17 Witty Jane Austen Quotes on Life, Love and Friendship
There is little biographical information about Austen’s life. She wrote thousands of letters to her family, but her older sister, Cassandra, decided to burn or tear up most of them. Cassandra believed that it was better if Jane’s controversial comments and opinions were safeguarded from the public.
So Jane started publishing her work anonymously in her 30’s. Only her family members and a few close friends knew that she was the author. Her brother, Henry, finally revealed her identity to the public after her death.
Written ‘By a Lady’, Austen’s stories often revolve around women depending on their marriage in order to attain economic stability and a desired social standing. Her combination of irony, romance and realism has earned her place among the classics we know today.
Here are 17 Jane Austen quotes to make you ponder the joys of life:
A person may be proud without being vain. Pride relates more to our opinion of ourselves, vanity to what we would have others think of us.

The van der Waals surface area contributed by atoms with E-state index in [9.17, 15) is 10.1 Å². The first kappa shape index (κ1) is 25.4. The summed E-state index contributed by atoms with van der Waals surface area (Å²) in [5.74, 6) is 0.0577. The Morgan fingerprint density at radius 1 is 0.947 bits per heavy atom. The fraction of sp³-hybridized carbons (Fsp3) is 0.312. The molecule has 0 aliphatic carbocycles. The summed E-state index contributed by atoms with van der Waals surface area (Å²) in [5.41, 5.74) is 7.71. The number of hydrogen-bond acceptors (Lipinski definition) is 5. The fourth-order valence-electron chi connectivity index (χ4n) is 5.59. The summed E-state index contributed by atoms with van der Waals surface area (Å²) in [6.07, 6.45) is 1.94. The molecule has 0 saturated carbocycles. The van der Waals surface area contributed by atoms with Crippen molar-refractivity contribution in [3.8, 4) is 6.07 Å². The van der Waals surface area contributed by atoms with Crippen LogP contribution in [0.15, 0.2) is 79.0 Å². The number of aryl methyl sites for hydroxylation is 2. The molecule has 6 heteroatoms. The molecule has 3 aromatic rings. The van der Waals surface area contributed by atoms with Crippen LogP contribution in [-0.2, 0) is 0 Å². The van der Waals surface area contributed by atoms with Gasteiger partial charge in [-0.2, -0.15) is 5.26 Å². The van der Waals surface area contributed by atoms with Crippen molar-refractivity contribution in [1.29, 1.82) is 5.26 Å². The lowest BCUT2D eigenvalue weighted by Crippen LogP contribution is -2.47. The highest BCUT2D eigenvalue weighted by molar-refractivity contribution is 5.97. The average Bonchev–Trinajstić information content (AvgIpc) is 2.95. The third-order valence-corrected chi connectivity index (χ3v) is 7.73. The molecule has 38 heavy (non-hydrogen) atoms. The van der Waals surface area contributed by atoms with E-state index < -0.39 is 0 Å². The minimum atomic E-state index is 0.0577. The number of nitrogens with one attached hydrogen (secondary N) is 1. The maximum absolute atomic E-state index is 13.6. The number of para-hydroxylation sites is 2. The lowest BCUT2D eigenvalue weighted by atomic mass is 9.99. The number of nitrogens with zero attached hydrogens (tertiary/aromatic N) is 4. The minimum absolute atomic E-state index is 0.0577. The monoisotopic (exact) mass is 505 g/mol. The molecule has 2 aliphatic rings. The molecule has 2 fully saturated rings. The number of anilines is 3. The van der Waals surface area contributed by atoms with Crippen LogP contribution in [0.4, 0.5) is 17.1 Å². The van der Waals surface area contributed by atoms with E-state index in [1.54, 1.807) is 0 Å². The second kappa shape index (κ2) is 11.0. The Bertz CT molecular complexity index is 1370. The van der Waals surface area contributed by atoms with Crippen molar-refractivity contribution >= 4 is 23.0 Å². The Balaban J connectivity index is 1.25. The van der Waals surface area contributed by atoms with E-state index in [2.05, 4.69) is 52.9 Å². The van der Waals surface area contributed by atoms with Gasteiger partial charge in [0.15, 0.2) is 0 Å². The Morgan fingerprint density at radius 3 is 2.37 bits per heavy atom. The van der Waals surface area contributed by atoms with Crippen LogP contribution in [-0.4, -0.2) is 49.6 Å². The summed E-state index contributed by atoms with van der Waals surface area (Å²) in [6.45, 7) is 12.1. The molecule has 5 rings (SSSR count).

There is a stubbornness about me that never can bear to be frightened at the will of others. My courage always rises at every attempt to intimidate me.
Friendship is certainly the finest balm for the pangs of disappointed love.
Laugh as much as you choose, but you will not laugh me out of my opinion.
Give a girl an education and introduce her properly into the world, and ten to one she has the means of settling well, without further expense to anybody.
There is no charm equal to tenderness of heart.
Seldom, very seldom, does complete truth belong to any human disclosure; seldom can it happen that something is not a little disguised, or a little mistaken.
What is right to be done, cannot be done too soon.
I do not want people to be very agreeable, as it saves me the trouble of liking them a great deal.
Where an opinion is general, it is usually correct.
If I loved you less, I might be able to talk about it more.
Those who do not complain are never pitied.
There are people, who the more you do for them, the less they will do for themselves.
All the privilege I claim for my own sex (it is not a very enviable one: you need not covet it), is that of loving longest, when existence or when hope is gone!
Nobody minds having what is too good for them.
You pierce my soul. I am half agony, half hope… I have loved none but you!
You must learn some of my philosophy. Think only of the past as its remembrance gives you pleasure.